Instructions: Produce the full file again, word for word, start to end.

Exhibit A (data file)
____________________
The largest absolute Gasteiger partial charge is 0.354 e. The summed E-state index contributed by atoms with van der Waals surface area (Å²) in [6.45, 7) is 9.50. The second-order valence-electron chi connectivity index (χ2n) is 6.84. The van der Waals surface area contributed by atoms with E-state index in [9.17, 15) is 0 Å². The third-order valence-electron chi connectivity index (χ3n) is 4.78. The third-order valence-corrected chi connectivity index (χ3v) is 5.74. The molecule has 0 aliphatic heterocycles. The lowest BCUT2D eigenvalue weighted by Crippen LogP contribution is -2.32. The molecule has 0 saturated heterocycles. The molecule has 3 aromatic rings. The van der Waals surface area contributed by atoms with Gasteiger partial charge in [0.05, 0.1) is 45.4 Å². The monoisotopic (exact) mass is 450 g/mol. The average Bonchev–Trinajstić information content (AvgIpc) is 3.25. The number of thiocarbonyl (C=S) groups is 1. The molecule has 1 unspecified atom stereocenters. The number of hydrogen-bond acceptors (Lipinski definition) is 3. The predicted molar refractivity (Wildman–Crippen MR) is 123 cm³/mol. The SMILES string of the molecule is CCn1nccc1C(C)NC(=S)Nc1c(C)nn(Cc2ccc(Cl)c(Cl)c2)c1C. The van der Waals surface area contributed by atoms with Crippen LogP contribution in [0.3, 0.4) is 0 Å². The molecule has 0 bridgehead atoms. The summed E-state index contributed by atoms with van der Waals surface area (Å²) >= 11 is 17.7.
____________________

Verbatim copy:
The largest absolute Gasteiger partial charge is 0.354 e. The summed E-state index contributed by atoms with van der Waals surface area (Å²) in [6.45, 7) is 9.50. The second-order valence-electron chi connectivity index (χ2n) is 6.84. The van der Waals surface area contributed by atoms with E-state index in [9.17, 15) is 0 Å². The third-order valence-electron chi connectivity index (χ3n) is 4.78. The third-order valence-corrected chi connectivity index (χ3v) is 5.74. The molecule has 0 aliphatic heterocycles. The lowest BCUT2D eigenvalue weighted by Crippen LogP contribution is -2.32. The molecule has 0 saturated heterocycles. The molecule has 3 aromatic rings. The van der Waals surface area contributed by atoms with Gasteiger partial charge in [0.05, 0.1) is 45.4 Å². The monoisotopic (exact) mass is 450 g/mol. The average Bonchev–Trinajstić information content (AvgIpc) is 3.25. The number of thiocarbonyl (C=S) groups is 1. The molecule has 1 unspecified atom stereocenters. The number of hydrogen-bond acceptors (Lipinski definition) is 3. The predicted molar refractivity (Wildman–Crippen MR) is 123 cm³/mol. The SMILES string of the molecule is CCn1nccc1C(C)NC(=S)Nc1c(C)nn(Cc2ccc(Cl)c(Cl)c2)c1C. The van der Waals surface area contributed by atoms with Crippen LogP contribution in [0.3, 0.4) is 0 Å². The molecule has 0 bridgehead atoms. The summed E-state index contributed by atoms with van der Waals surface area (Å²) >= 11 is 17.7.